News and views from north Bristol's urban village

Wednesday, 2 May 2007

Road Closure Engenders Neighbour Power

At last it's happening!

I refer of course to the long-awaited closure of Westbury Hill due to road works. The event, announced for weeks by the yellow signs strategically positioned on lampposts, has caused a frisson of excitement among residents and visitors alike.

It was with some bemusement on Monday that as the work got underway I watched the ensuing chaos in neighbouring roads. Afforded a prime view of the proceedings from my desk, I was particularly amused by the antics of several residents of Cambridge Crescent. In the spirit of "defend our street", these Westbury worthies appeared decidedly unhappy with the increased traffic through "their" road (as motorists unwittingly stumbled upon the road closure signs at the bottom of Westbury Hill) and took it upon themselves to set up barriers at the top end of Cambridge Crescent at its junction with Westbury Hill.

In the rare moments of quiet that followed, neighbours, particularly from one household, appeared to enjoy the feeling of wandering into the middle of the road in evident pleasure at the effect of their actions, nodding knowingly at "them" who, by not residing on their road, had been put in their place, thank you very much, and forced to turn their cars round in search of alternative cut-throughs.

The calm was short lived, however. A number of road users, both resident and others who had parked there during the day, appeared to take a different view of the unilateral decision by two households to effect a road closure of questionable legality. Several moved the signs and cones before driving off, one or two being accosted by the by-now emboldened Defenders of the Crescent. Others tried to drive around them; one unfortunate driver of a red hatchback decided to drive through the sign, scratching the car's bodywork in the process. A teenager, often seen in the village during school hours, greeted this development with a cheer and ran to inform his household of the exciting development.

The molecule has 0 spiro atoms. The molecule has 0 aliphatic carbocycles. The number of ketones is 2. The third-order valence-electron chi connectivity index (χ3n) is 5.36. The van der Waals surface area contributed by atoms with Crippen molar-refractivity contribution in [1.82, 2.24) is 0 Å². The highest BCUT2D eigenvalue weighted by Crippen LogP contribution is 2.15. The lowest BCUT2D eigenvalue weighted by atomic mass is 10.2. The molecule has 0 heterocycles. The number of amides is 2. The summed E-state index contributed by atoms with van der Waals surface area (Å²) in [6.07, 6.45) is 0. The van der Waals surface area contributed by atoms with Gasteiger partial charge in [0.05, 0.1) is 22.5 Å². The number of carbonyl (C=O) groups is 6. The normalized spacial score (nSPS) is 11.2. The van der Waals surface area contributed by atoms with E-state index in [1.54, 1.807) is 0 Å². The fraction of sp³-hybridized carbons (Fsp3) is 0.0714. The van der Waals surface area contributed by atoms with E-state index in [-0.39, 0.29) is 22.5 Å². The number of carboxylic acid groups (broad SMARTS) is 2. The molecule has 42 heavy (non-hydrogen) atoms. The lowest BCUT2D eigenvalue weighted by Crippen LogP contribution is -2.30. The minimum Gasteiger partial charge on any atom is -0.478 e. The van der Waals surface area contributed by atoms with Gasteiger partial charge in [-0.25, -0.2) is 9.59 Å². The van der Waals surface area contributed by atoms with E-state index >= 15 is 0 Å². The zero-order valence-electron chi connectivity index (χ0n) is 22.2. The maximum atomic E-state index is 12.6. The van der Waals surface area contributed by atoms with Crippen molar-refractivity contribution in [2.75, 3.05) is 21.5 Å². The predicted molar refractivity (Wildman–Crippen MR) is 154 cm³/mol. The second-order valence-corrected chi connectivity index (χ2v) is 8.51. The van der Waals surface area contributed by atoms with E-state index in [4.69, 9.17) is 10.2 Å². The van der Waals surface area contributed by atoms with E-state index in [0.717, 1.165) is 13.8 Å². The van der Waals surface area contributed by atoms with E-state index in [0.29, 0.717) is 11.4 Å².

A call to Bristol City Council revealed that there had been "several" calls to the Council about the confusion in Westbury and that an "officer" would be attending on Tuesday morning to investigate. On the back of this, it is noted that the ambiguous signs announcing that Cambridge Crescent was "for residents only" had been replaced by less ambiguous signage, announcing that the road was now "closed."

So, the issue is settled. People power (of sorts) has prevailed, and residents of Cambridge Crescent can now rest in peace, safe in the knowledge that the traffic that previously cluttered the heart of Westbury village will now be discharging its noxious fumes in other streets in the neighbourhood and not their own - a fact that will be of limited comfort to those living in Southfield Road and Stoke Lane.

For those whose social lives are a little under-developed at present, there is a mildly entertaining clickable map on the Council's web site providing up-to-the-minute information on the numerous road works happening in Bristol at any one time. Fascinating stuff for anoraks everywhere.

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